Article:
817R, Cathedral of Learning

Abstract: This talk will explore some of the interactions, actual and potential, between    theoretical/philosophical/normative/ computational theorizing (hereafter “theoretical” work) about causal learning and judgment and experimental investigations of causal learning and judgment.  My guiding idea is that work in each of these areas can inform the other. Theoretical work can help to suggest experiments (and also that certain experiments are not worth doing or should not be interpreted in the way that they commonly are.) More controversially, empirical work can sometimes help to motivate new theoretical ideas. I will provide illustrations from a variety of sources including some experimental work in which I have been involved concerning causal inferences in young children, experimental results concerning judgments about double prevention relations due to Tania Lombrozo and, time permitting, some experiments concerning subject’s preferred level of abstraction or explanation in causal judgment. I will try to show that causal cognition is a central and important aspect of human cognition that is worthy of scientific investigation in its own right and that this is a task to which both philosophers and behavioral scientists can contribute.

What is Ontic Structural Realism?
James Ladyman
Bristol University, Department of Philosophy
Friday, 15 February 2013, 3:30 pm
817R, Cathedral of Learning


What is, for Kant, a law of Nature?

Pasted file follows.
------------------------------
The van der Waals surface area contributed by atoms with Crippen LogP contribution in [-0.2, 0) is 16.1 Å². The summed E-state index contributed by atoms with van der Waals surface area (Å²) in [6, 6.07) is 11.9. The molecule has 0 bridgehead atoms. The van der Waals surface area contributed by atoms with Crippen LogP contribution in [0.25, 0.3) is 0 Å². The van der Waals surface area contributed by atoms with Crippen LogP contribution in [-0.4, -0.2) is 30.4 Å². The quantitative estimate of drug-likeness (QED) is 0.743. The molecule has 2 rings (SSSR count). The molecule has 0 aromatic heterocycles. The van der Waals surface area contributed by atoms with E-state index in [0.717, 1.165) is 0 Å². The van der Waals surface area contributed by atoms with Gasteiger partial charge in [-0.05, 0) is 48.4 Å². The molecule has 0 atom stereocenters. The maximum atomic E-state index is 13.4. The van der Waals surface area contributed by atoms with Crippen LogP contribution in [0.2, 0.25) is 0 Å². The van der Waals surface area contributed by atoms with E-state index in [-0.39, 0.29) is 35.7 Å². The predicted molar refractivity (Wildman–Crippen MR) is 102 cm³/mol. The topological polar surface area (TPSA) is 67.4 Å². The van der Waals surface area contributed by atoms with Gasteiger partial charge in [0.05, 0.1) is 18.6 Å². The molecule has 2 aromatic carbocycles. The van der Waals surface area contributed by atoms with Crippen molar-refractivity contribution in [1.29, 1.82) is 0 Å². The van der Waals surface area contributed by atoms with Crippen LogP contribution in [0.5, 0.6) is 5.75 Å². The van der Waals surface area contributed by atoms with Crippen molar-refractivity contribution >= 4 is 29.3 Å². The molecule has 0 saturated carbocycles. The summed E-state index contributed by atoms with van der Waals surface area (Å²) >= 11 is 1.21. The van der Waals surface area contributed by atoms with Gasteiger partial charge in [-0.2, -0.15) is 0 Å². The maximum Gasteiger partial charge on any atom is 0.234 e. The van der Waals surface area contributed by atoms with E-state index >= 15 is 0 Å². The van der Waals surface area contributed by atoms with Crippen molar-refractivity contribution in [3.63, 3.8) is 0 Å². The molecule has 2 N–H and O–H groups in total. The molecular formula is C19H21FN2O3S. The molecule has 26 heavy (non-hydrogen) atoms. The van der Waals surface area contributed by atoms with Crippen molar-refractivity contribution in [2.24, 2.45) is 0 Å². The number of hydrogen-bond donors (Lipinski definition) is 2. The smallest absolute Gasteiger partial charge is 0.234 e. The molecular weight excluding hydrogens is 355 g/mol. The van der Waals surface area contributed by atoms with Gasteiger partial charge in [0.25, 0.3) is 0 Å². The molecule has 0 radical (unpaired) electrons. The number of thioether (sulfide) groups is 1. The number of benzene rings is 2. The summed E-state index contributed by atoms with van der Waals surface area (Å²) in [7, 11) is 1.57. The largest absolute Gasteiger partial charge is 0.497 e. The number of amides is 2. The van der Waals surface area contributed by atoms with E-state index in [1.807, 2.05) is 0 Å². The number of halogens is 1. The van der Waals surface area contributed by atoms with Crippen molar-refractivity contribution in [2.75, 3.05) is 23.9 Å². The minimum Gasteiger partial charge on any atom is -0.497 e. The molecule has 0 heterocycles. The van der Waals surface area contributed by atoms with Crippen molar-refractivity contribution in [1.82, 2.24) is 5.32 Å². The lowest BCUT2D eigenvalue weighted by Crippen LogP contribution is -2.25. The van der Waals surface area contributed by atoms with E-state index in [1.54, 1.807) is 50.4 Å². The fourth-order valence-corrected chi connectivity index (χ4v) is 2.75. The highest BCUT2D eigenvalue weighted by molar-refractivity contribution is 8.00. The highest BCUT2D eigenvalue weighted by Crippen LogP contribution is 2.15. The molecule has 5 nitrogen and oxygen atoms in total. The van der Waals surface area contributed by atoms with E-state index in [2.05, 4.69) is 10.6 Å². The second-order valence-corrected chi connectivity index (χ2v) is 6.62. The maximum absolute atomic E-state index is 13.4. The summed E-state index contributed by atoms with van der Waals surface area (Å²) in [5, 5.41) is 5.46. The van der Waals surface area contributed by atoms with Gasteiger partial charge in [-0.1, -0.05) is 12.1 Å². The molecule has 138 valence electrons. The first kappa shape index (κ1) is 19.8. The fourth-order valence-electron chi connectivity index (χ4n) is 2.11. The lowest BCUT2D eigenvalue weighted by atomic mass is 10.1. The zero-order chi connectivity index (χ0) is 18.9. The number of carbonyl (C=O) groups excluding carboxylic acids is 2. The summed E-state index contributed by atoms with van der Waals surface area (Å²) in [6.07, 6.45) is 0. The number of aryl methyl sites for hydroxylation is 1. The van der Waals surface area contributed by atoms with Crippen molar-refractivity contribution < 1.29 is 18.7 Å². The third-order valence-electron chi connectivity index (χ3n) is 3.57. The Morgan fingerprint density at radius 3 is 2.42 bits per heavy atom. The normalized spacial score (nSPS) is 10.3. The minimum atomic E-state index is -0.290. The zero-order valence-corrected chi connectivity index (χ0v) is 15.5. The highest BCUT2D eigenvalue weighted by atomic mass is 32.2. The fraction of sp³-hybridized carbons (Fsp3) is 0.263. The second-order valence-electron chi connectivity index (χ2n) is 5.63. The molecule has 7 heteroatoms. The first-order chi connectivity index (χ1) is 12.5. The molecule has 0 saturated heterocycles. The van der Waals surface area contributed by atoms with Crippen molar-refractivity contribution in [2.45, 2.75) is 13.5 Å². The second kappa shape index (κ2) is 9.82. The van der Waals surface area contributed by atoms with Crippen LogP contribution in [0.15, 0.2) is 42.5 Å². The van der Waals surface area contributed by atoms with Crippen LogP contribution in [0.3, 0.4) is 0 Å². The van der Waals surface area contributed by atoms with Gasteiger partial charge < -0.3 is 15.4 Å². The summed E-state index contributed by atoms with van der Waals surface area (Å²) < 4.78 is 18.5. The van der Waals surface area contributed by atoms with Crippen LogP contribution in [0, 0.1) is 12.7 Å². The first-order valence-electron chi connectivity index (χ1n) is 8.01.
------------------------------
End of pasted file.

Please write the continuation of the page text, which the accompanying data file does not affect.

Eric Watkins
University of California, San Diego, Department of Philosophy
Friday, 22 March 2013, 3:30 pm
817R, Cathedral of Learning

Abstract: In this paper I explore what Kant’s understanding of a law of nature is. I begin by reviewing Kant’s explicit statements about what a law is in general before describing an important challenge to the very idea of a law of nature that emerges from the conjunction of the natural law tradition and laws of nature in the early modern period. I then articulate how Kant can respond to that challenge in an interesting way by noting how he can draw on a univocal concept of law, one involving necessity and legislation, in articulating his accounts of laws of nature and the moral law. In this way, we not only come to a better appreciation of Kant’s views on the laws of nature, but also see more clearly some significant structural similarities between his theoretical and practical philosophies as a whole.

Ceteris Paribus Laws in Continuum Mechanics
Sheldon Smith
University of California, Los Angeles, Department of Philosophy
Friday, 12 April 2013, 3:30 pm
817R, Cathedral of Learning

Abstract: In this talk, I explore whether certain constitutive equations of continuum
mechanics are "ceteris paribus" laws in a fairly well established sense,
that is, whether they hold unless something interferes. By way of an
examination of two different types of boundary layer effects, the viscous
boundary layer and the kinetic boundary layer, I suggest that there is some
initial plausibility to thinking of the standard constitutive equations in
fluid mechanics as "ceteris paribus" in this sense. However, deeper
analysis shows various complications that arise for thinking that they are
"ceteris paribus" laws. This talk both explores those complications and
explores why it is easy to miss them.


The Annual Lecture Series is hosted by the Center for Philosophy of Science.

Generous financial support for this lecture series has been provided by
the Harvey & Leslie Wagner Endowment.      

Revised 4/12/13 - Copyright 2012